If you work in IT (or frankly any department that relies on IT services) you’re bound to have come across, for example, a technology product that was purchased and installed with all the promise in the world, only to find that it doesn’t deliver what was expected. This is the purpose of business-benefit realization and it’s what COBIT helps organizations to do: to use IT to actually achieve the desired results.
(A) System of governance for digital transformation
The updated COBIT 2019 recognizes that digital transformation is changing the way businesses work. It advises that it’s no longer acceptable for an organization’s governing board to “delegate, ignore, or avoid information and technology-related decisions.” Information and technology are key enablers in a digital world, so governing boards and senior managers need to be closely involved as value-creation reliance on digitalization continues to grow.
COBIT’s goals-cascade concept is a top-down approach that helps organizations to create enterprise goals from its stakeholder drivers and needs. These enterprise goals then cascade into alignment goals – which are goals that “emphasize the alignment of all IT efforts with business objectives.” And finally, the alignment goals cascade into the governance and management objectives of COBIT.
User satisfaction will increase
With COBIT, the needs of business users are analyzed and cascaded into goals (as shown above) which helps to increase their satisfaction with both the use of services (because these now address their needs) and the interaction with IT (because they’ve been considered in the process development). Ultimately, the framework, along with other elements of the framework, help IT to deliver the best user experience possible.
COBIT isn’t just a single framework document, there are a number of parts that, put together, make it what it is:
- Introduction and Methodology – “The heart of the COBIT framework incorporates an expanded definition of governance and updates COBIT principles while laying out the structure of the overall framework.”
- Governance and Management Objectives – “This publication contains a detailed description of the COBIT Core Model and its 40 governance/management objectives.”
- Designing an Information and Technology Governance Solution (Design Guide) – “This new publication fills an important need for COBIT users—how to put COBIT to practical use.”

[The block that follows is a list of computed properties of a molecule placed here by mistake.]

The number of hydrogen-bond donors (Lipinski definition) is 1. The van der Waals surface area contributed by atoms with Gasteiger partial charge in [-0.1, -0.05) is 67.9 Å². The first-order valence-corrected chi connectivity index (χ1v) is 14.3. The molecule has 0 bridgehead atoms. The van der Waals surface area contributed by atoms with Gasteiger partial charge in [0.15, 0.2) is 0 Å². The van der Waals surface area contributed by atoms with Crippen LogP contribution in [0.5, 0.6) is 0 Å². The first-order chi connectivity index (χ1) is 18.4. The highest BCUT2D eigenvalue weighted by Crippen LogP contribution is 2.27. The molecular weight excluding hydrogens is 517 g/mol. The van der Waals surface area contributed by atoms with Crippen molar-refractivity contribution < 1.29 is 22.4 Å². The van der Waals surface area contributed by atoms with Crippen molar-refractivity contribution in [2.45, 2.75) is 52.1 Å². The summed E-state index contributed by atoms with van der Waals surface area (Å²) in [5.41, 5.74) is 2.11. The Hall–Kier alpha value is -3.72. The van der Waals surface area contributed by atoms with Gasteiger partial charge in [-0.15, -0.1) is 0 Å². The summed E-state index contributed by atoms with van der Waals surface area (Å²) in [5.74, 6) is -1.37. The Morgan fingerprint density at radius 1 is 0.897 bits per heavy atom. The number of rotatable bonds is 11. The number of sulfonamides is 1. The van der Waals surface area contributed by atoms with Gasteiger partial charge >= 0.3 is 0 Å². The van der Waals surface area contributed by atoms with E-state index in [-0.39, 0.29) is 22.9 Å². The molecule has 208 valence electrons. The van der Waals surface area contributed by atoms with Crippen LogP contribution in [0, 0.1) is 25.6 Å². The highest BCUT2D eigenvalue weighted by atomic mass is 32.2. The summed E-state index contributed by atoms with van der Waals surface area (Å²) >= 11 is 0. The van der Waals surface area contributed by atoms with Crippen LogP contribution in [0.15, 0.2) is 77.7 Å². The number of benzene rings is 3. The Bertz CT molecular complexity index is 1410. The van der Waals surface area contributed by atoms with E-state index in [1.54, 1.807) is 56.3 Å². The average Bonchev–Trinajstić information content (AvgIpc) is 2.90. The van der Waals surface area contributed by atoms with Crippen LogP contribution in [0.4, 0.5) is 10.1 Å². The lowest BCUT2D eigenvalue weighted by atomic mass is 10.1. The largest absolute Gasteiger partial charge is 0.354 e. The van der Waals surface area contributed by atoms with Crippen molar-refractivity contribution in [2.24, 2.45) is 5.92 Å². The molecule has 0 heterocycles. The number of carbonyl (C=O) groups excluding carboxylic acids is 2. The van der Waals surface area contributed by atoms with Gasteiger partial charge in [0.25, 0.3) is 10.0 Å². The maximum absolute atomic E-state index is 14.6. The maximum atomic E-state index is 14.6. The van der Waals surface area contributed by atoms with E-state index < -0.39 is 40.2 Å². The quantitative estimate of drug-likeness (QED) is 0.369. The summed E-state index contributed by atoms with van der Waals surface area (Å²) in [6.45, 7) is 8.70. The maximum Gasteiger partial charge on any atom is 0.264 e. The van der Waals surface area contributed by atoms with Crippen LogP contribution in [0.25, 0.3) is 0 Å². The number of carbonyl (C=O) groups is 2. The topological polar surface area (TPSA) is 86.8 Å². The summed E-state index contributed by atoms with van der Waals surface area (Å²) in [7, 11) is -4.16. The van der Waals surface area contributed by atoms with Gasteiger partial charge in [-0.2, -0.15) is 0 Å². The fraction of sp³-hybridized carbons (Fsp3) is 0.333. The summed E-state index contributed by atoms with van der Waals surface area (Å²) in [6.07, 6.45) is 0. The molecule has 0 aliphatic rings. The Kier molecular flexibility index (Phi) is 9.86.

- Implementing and Optimizing an Information and Technology Governance Solution (Implementation Guide) – “This guide is an updated version of the previous COBIT 5 Implementation Guide, taking a similar approach to implementation. However, the new terminology and concepts of COBIT 2019, including the design factors, are built into this guidance.”
COBIT is used by businesses globally. Recognized worldwide, it really can be implemented in any organization that relies on information and technology to aid its business operations.
How long is it going to be before you get bored of me using x-ray for the letter X? Once again though, it fits nicely because of the transparency that COBIT provides for stakeholders (and because there’s no other X-word that will do – please chime in with alternatives though.)
You should know…
… that COBIT was originally, and still is, developed by ISACA – a nonprofit, independent association of more than 140,000 governance, security, risk, and assurance professionals in 187 countries. Going forward, ISACA states that, because an “open-source” model has been adopted for COBIT 2019, there’s now the ability for people to proactively provide feedback and propose enhancements, with further evolutions released as needed.
Through its key concepts and elements, COBIT helps organizations to make the governance and management of their IT completely black and white, no gray areas at all. Like a zebra… okay I was getting tired at this point.
So that’s my A – Z of COBIT, and I’ve tried to include the changes in the 2019 version where possible. What else would you add? Please let me know in the comments.
Posted by Joe the IT Guy